LibreOffice defends handling of spreadsheet bug

LibreOffice defends handling of spreadsheet bug

A new version of LibreOffice's Calc program has broken many spreadsheets, users say, and a perceived unwillingness by developers to address the problem has sparked an argument.

A new version of LibreOffice's Calc program has broken many spreadsheets, users say, and a perceived unwillingness by developers to address the problem has sparked an ill-tempered argument.

The problem has to do with a new method of sorting reference cells that diverges from the method used in both previous versions of Calc and in most other spreadsheets that was included in a recent version of the software. The result is that some users, apparently, are seeing formulas return incorrect results in their spreadsheets, leading to data loss.

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Potential problems with new sorting method, which is active by default in versions 4.3 and 4.2.7 of the software, were first noticed in July, but it was eventually included in the stable release of LibreOffice 4.2.7 on October 30.

Some users said years-old spreadsheets suddenly stopped working. One complained that she had to restore spreadsheets from a backup and start using an older version of Microsoft Excel not a solution likely to appeal to many FOSS enthusiasts.

Developer Michael Meeks, a member of The Document Foundation's engineering steering committee, drew fire from LibreOffice users as the most visible part of what was seen as a diffident and unresponsive reaction to these issues.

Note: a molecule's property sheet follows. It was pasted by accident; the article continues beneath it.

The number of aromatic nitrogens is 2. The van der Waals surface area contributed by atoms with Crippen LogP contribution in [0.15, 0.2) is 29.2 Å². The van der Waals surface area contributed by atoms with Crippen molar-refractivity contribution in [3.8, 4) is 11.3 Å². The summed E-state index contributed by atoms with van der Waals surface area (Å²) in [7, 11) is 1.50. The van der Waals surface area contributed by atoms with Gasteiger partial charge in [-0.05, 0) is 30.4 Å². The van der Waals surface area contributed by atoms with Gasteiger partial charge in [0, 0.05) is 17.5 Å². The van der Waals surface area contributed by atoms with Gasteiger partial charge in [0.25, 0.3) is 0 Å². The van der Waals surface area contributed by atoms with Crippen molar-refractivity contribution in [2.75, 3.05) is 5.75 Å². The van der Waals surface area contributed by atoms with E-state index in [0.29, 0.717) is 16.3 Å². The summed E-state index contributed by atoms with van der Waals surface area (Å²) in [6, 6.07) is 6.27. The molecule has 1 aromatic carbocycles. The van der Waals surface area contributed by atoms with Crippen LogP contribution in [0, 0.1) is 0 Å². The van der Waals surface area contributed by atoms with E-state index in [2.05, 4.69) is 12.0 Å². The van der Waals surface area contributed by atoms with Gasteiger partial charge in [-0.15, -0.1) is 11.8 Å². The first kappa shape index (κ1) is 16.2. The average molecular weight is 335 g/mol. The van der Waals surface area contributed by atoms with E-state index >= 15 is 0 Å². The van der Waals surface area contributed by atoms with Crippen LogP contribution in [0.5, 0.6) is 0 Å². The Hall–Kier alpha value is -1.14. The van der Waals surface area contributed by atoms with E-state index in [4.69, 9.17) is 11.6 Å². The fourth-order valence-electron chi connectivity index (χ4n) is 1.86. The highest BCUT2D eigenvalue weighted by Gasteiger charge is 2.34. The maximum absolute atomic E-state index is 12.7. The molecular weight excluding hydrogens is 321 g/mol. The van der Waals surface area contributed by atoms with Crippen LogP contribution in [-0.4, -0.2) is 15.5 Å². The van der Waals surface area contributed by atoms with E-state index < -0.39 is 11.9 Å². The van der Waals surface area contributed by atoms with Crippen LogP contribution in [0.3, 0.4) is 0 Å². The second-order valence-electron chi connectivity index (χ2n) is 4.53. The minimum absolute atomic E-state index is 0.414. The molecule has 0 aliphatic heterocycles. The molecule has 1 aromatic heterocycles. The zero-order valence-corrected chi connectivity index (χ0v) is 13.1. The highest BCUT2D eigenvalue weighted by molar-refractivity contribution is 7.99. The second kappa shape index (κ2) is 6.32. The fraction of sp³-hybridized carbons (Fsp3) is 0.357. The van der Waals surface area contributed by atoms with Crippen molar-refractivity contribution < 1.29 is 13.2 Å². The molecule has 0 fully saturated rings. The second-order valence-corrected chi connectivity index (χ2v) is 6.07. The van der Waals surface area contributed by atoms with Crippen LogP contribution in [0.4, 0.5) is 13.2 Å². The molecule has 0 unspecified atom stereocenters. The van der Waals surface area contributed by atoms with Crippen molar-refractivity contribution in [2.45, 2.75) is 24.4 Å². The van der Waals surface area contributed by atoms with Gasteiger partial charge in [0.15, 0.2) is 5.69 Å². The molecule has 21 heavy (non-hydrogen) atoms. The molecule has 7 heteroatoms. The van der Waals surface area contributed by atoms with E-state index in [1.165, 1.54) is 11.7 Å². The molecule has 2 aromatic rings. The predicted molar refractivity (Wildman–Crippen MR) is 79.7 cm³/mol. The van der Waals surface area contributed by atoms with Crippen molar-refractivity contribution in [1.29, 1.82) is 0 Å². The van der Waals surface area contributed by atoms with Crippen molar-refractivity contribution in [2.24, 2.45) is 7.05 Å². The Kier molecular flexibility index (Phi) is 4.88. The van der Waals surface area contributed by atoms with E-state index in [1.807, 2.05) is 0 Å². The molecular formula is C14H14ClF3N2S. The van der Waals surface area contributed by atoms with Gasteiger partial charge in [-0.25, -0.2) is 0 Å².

Speaking to Network World via email, he admitted that the severity of the issue had been underappreciated at the outset, but blamed "unhelpful aggression and trolling" for the oversight.

"Passion can often get warped by the well-known discourse issues on the Internet," he wrote. "That of course is only to be expected, but it has an unhelpful side-effect of occasionally drowning useful feedback from constructive and helpful users."

He further bemoaned the difficulty of separating the signal from the noise of "a small minority [of] aggressive users who feel entitled to complain and have their (often much more obscure) bugs fixed immediately for free." Meeks also said that "no-one is forced to upgrade," and argued that the release notes should've given users sufficient warning of the changes to sorting behavior.

He defended the process that was used in this case, calling any data loss "regrettable," but adding that "no software is perfect."

Meeks is an employee of Collabora, a U.K.-based open-source consulting firm that contributes to a number of FOSS projects. He stressed that the issue has been corrected the older sort function will be enabled by default in future versions, and characterized the controversy as "a triumph of openness."

"That's typical of LibreOffice[:] everything public, from git commits, to discussion about them in the Engineering Steering Committee," he said. "Anyone who wants can show up, get involved and contribute."

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